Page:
The City of Matthews Town Commissioners did something interesting this week. They passed a “Resolution opposing legislation that diminishes local government control.” It’s a short document, just one page, and it’s pretty straightforward. Essentially it says that the Town Commissioners believe the state is overstepping, not allowing “municipal and county governments to govern their citizens in the manner they deem appropriate.”
I’m a small government gal. Not only will I pretty much always opt for less government, but I’d prefer that what government we do have is as close as possible to the people. That’s one reason I argued last week that Raleigh’s Airbnb question could better be addressed by homeowners associations than by city government. I don’t know very many people who really like HOAs, but they are right there in the neighborhood, made up of your neighbors. They’re certainly easier to influence than the city government, and it’s fairly easy to opt out if you decide you really don’t like their covenants. Moving is a pain, but you can do it without having to change jobs, move your kids to a new school, or sever ties with friends and your community.
It’s also why I like the Tenth Amendment. “The powers not delegated to the United States by the Constitution, nor prohibited by it to the States, are reserved to the States respectively, or to the people.” States are closer to the people than the federal government, so the Founders decided that any power not specifically delegated to the federal government should remain there with the states. You see the dynamic? Everything sits with the states unless it’s given by those states to the feds. The presumption is for government at a lower level. (There is much debate about whether this principle really operates at all in the US anymore, but the design is pretty clear.)
So if you expected states to operate using the same principles as those laid out in the Constitution for the federal government, then you’d think that the Matthews resolution made perfect sense. Indeed, I see the logic. But that’s not how the North Carolina Constitution is written. It actually works just the other way around. Article VII, Section 1 reads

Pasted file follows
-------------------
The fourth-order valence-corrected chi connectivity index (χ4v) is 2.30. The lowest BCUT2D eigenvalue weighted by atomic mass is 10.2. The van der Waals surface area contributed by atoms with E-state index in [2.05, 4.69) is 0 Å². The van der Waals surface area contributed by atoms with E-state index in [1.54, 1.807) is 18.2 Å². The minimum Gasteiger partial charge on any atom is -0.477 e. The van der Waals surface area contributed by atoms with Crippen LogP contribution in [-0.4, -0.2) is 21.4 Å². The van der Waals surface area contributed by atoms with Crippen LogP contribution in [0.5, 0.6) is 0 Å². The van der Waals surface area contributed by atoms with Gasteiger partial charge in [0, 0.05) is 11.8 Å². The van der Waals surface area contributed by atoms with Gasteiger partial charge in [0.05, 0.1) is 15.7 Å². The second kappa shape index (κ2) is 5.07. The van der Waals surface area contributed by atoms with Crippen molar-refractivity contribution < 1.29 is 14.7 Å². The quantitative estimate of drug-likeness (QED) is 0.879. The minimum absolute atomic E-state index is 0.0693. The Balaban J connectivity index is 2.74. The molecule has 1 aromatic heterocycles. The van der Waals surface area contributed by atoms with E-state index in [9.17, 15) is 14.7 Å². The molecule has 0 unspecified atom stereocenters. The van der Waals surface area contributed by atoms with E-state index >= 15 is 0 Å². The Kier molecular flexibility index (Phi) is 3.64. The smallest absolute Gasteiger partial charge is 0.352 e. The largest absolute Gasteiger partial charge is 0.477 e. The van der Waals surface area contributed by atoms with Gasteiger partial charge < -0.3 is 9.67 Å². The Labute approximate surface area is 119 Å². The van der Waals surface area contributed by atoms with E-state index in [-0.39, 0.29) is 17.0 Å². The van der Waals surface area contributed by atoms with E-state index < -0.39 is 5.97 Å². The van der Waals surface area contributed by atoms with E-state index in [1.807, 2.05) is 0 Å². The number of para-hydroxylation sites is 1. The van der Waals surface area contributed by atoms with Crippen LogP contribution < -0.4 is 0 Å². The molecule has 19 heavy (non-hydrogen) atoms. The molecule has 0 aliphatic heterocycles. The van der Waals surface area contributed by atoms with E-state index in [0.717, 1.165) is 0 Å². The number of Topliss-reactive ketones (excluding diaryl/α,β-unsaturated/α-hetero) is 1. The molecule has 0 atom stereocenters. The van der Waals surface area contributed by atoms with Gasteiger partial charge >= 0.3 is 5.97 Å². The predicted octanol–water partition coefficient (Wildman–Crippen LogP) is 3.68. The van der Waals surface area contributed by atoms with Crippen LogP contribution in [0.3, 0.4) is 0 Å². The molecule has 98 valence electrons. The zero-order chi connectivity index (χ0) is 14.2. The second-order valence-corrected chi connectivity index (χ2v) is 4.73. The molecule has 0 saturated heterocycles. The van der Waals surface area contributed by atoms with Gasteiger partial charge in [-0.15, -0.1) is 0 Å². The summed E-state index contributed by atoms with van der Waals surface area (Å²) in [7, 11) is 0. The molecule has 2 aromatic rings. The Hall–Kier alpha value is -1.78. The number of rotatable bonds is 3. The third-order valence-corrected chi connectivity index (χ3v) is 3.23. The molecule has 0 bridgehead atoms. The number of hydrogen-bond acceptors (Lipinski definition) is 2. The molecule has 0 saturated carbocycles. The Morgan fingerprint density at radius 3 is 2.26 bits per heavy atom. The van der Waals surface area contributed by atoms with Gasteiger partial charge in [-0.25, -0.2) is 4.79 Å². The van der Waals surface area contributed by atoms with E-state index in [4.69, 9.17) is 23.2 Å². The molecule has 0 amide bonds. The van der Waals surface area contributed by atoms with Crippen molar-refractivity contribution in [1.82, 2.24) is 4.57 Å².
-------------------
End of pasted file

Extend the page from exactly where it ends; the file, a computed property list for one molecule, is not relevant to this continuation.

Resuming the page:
The General Assembly shall provide for the organization and government and the fixing of boundaries of counties, cities and towns, and other governmental subdivisions, and, except as otherwise prohibited by this Constitution, may give such powers and duties to counties, cities and towns, and other governmental subdivisions as it may deem advisable. (emphasis added)
Not every state is set up this way, and we can argue about whether this is the right way to structure local government. But the NC State Constitution really couldn’t be clearer. So when the Matthews resolution states,
…the Matthews Board of Commissioners strongly believes … that it is the role of the duly elected legislative body of the Town of Matthews to prevent the usurpation of its power to self-govern by the North Carolina General Assembly…
Well, they don’t have a leg to stand on.
I’m sympathetic to Matthews. I’m sure it’s frustrating to the Board of Commissioners to feel like they can’t make the decisions they wish to make. It’s frustrating to me when I feel like my boss won’t let me do my job the way I’d like. But the law is what it is, and it’s going to take more than a local resolution to change that. It would require an amendment to the State Constitution, and that’s a rather more difficult thing to achieve.